no. 2.950

Fusarium Wilt & Yellows of Sugar Beet & Dry Bean

by H.F. Schwartz, L.W. Panella, M.A. Brick, and P.F. Byrne* (9/13)

Quick Facts...

  • Sugar beets are an important cash crop in northeastern Colorado with approximately 30,000 acres planted and 944,000 tons harvested in 2012.
  • Fusarium yellows, also known as Fusarium wilt, is a fungal disease (caused by Fusarium oxysporum Schlechtend.:Fr.) with presumed host-specific strains that attack sugar beet (F. o. f. sp. betae) or dry bean (F. o. f. sp. phaseoli).
  • Fusarium wilt losses in dry bean fields can vary from a trace to more than 30 percent crop loss; in addition seed size can be reduced 10 percent to 15 percent.

The Central High Plains (Colorado, Nebraska and Wyoming) is among the largest producer of dry edible beans and sugar beets in the United States. Sugar beet is an important cash crop in northeastern Colorado with approximately 30,000 acres planted and 944,000 tons harvested in 2012. Approximately 250,000 acres of dry bean market types (pinto, great northern, light red kidney) also are planted annually with a farm gate value that varies between $75 and $150 million. With both sugar and dry bean processing plants in Greeley and Fort Morgan, production is centered in northeast Colorado counties. Many growers in this area grow both sugar beets and dry beans in rotation, which may accentuate problems with soil-borne pathogens that attack both crops.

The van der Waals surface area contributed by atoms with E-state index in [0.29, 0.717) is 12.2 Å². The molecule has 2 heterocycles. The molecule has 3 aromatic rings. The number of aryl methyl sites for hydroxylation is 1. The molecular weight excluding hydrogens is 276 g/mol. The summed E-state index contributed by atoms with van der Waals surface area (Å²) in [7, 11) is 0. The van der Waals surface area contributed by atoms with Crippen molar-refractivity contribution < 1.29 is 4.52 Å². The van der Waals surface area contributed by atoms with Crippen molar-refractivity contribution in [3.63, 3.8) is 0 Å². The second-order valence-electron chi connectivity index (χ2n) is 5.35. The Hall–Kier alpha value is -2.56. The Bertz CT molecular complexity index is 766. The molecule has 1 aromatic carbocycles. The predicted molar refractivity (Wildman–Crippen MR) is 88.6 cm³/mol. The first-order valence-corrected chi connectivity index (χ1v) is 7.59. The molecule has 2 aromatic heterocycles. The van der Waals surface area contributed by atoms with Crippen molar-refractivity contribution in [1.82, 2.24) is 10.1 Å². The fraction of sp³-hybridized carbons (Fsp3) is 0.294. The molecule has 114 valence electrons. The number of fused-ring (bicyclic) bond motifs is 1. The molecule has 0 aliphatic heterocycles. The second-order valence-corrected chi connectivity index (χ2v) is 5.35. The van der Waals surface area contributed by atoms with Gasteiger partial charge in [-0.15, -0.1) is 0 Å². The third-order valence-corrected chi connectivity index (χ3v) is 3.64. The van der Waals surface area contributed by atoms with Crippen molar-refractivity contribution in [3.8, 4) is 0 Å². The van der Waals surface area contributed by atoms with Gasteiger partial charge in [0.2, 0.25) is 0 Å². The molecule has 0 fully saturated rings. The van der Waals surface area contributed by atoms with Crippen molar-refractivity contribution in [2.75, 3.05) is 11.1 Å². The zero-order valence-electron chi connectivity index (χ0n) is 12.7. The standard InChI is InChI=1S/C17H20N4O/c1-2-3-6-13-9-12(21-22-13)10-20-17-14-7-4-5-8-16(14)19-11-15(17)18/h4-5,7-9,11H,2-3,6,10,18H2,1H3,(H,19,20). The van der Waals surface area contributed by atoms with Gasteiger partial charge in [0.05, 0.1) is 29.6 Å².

Fusarium yellows, also known as Fusarium wilt, is a fungal disease (caused by Fusarium oxysporum Schlechtend.:Fr.) with presumed host-specific strains that attack sugar beet (F. o. f. sp. betae) or dry bean (F. o. f. sp. phaseoli). Severely infected plants become yellowed, wilted and die prematurely, which may cause yield reduction or total crop loss. Because sugar beets and dry edible beans are commonly grown in a short rotation of less than four years in the Central High Plains, incidence and variability of the pathogens may have increased in recent years. Problems also may be aggravated by regional drought impacts. Fusarium wilt losses in dry bean fields can vary from a trace to more than 30 percent crop loss; in addition seed size can be reduced 10 percent to 15 percent. Reports from eastern Colorado and Wyoming indicate that the disease has been found in many sugar beet fields with significant reduction in yield in various counties.

Problem and Cooperative Project

Because there is no effective chemical protection against this disease at the mature plant stage, it is managed in sugar beet by using resistant sugar beet hybrids and carefully controlling irrigation. Colorado State University personnel have been incorporating disease resistance to local strains of the bean pathogen into pinto bean varieties in recent years. Nonetheless, Fusarium yellows disease continues to be a serious problem for growers throughout the Central Great Plains, such as the Fort Morgan to Sedgwick area of Colorado. Additionally, it is difficult to identify the different species of Fusarium using a microscope and other laboratory procedures, and impossible to determine whether they are sugar beet ordry bean types without a greenhouse test on the plants. Screening for Fusarium yellows requires precise and laborious laboratory andgreenhouse conditions to identify isolates and races of Fusarium oxysporum. Evaluations are not always repeatable or accurate, even with replication; however, recently, methods based on new biotechnologies have been used to “fingerprint” isolates.